church endowments itself, the Establishment has utterly failed to do what it professes; the like want among us, being charged as the grand delinquency of the voluntary sysFor how does the Establishment succeed in evangelizing the poor of Britain? To answer this question, we shall not go to England, where the lowest classes (an extensive appellation) are lower in Christian knowledge and immeasurably lower in comfort than the slaves of America ;* we shall not go to St. Giles, or the factories, or to the collieries, where males and females work together in a state of nudity, and female children, in chains, drag loaded carts for hours through avenues fully equal in darkness and filth to common sewers; we shall not go to that part of the island in which thirty millions of dollars are expended annually on the support of paupers, who, for such support are made slaves, and all of whom have equal rights in the great church establishment. But we shall go to Scotland, a country which we love, and to Edinburgh the most picturesque of cities, and the very seat of Presbytery; and we shall take as our witness no voluntary nor seceder, but the greatest of Scots churchmen, even Chalmers himself. What, then, is the amount of Christian instruction actually afforded by the established church of Scotland to the poor in Edinburgh?

To understand the answer, let it be noted, that Edinburgh proper, within the royalty, had, at the date of Dr. Chalmers's work on church extension, a population of 55,232. For these there is a provision of eighteen ministers, who officiate in thirteen churches. Now, we are astounded at the news, that in the old town of Edinburgh, chiefly occupied by the common people, and consisting of 28,196 inhabitants, only 727 attend the parish churches of the city. This is brought about "in virtue of the seat-letting being in the hands of the magistrates."

"So that, practically, the matter proceeds thus: the seats are as good as put up to auction; for it is altogether tantamount to this, that they are held forth at a price calculated and determined by the known acceptance and popularity of the minister."—"The families, and more especially of the Old Town, have

* If any one doubt the statement, let him read what we have published, in our number for July, 1841, article iv. pp. 427, 441.

Anticipating the denial of these facts, by interested persons, we are almost tempted to subjoin the evidence, as given to the Commissioners, disgusting as are its details; but we forbear. Sufficient to say, the allusion in the text gives but a feeble impression of the fact. That the case is somewhat brightened, is due to the philanthropic zeal of Lord Ashley. For particulars, see the Quarterly Review for June, 1842, p. 158, et seq.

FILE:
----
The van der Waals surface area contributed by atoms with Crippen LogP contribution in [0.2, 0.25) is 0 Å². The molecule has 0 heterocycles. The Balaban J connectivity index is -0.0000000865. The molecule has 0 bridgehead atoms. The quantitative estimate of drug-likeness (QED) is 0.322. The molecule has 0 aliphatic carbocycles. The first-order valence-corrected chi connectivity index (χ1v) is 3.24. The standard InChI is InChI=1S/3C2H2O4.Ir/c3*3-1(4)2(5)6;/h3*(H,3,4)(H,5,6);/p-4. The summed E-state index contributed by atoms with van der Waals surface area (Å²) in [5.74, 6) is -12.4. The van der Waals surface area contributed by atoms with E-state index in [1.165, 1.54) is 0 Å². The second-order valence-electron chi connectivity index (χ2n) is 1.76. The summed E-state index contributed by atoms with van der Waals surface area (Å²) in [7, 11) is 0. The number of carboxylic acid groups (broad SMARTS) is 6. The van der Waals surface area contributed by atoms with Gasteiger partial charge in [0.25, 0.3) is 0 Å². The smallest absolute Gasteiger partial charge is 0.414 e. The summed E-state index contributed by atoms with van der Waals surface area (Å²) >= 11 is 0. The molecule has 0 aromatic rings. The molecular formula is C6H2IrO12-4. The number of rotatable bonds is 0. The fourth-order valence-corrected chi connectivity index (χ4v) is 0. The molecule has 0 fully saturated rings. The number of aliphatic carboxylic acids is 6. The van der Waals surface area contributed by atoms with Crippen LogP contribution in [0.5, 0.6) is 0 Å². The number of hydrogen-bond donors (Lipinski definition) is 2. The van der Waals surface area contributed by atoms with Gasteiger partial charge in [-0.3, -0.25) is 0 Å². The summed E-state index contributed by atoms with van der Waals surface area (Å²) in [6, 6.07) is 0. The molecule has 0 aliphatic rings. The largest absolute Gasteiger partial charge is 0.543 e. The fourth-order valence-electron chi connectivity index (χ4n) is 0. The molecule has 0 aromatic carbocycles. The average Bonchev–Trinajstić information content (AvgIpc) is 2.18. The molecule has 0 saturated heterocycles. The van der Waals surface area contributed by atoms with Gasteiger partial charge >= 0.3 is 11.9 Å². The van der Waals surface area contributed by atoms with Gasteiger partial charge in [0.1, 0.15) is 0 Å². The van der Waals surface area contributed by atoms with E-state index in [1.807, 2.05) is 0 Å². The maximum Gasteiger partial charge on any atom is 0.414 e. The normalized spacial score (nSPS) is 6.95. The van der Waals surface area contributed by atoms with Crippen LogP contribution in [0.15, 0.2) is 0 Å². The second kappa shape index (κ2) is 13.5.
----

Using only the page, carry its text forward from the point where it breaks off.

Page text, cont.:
been ousted from their own proper churches; and the clergymen of these parishes, saddled with general congregations, have been dismissed from their own parish families. The working-classes have been shouldered out of the Sabbathplaces which belonged to them by richer competitors from all distances, and from all points of the compass. I always understood it as a great argument for our establishment, that in providing for the support of the minister, it provided a cheap, if not a gratuitous Christian ministration; so as to make the services of the minister and the accommodation in his church a sort of common good to the folk of his parish. But the Magistrates and Council of Edinburgh have taken another way of it, and still, however, make they a common good of it. After having wrested from the parishioners of the Old Town their proper and original intention, the sittings of their own churches, and exposed what they thus wrested to general sale-the proceeds of the unhallowed merchandise still go to a common good, it would appear, and that is to the common good of the city corporation. This sounds patriotically; but, in plain English, they have turned, and in what numbers, I shall presently tell--they have turned the working-classes adrift into the outfields of heathenism; and with the price of these Sabbath-places from which they have ejected them do they enrich their own treasury. They have in effect planted a toll-gate, a most expensive toll-gate, at the entry of each of the city churches, by which to keep the poor of its parish out, and to let the rich, not of the parish, in." They, (the Magistrates and Town Council) have as good as driven the lower classes from the Occupancy they once had in the city churches, and hold out to them instead some stately architecture to gaze at. The families in thousands have been plundered of the bread of life, and instead of bread their plunderers have given them a stone."


One of these very council-men made it his charge against the establishment in Edinburgh, that it was of no further use than to furnish sermons to ladies and gentlemen. Under the auspices of another, the following poem appeared in Tait's Magazine: for both statements, Dr. Chalmers is our authority.


"He has incurred a long arrear

And must despair to pay."-CowPER.

"To the poor the gospel is (not) preached."

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True it is that the magistrates, not the clergy, of Edinburgh, are chargeable with these abuses. But true as this is, it is no less true, that while great destitutions in American wildernesses are attributed to the want of an establishment, greater destitutions in Scotland, yea, in the modern Athens,' are open to day in enormous extent; at the very focal point of the very best establishment extant, and that by the showing of the greatest living defender of establishments; and further that if the 27,469 who are thus extruded from their rightful gospel means, enjoy any such means, they enjoy them in independency of the establishments, as entire of that of Wisconsin, Florida, or Oregon. It is not the establishment which aids them. Thus much we felt constrained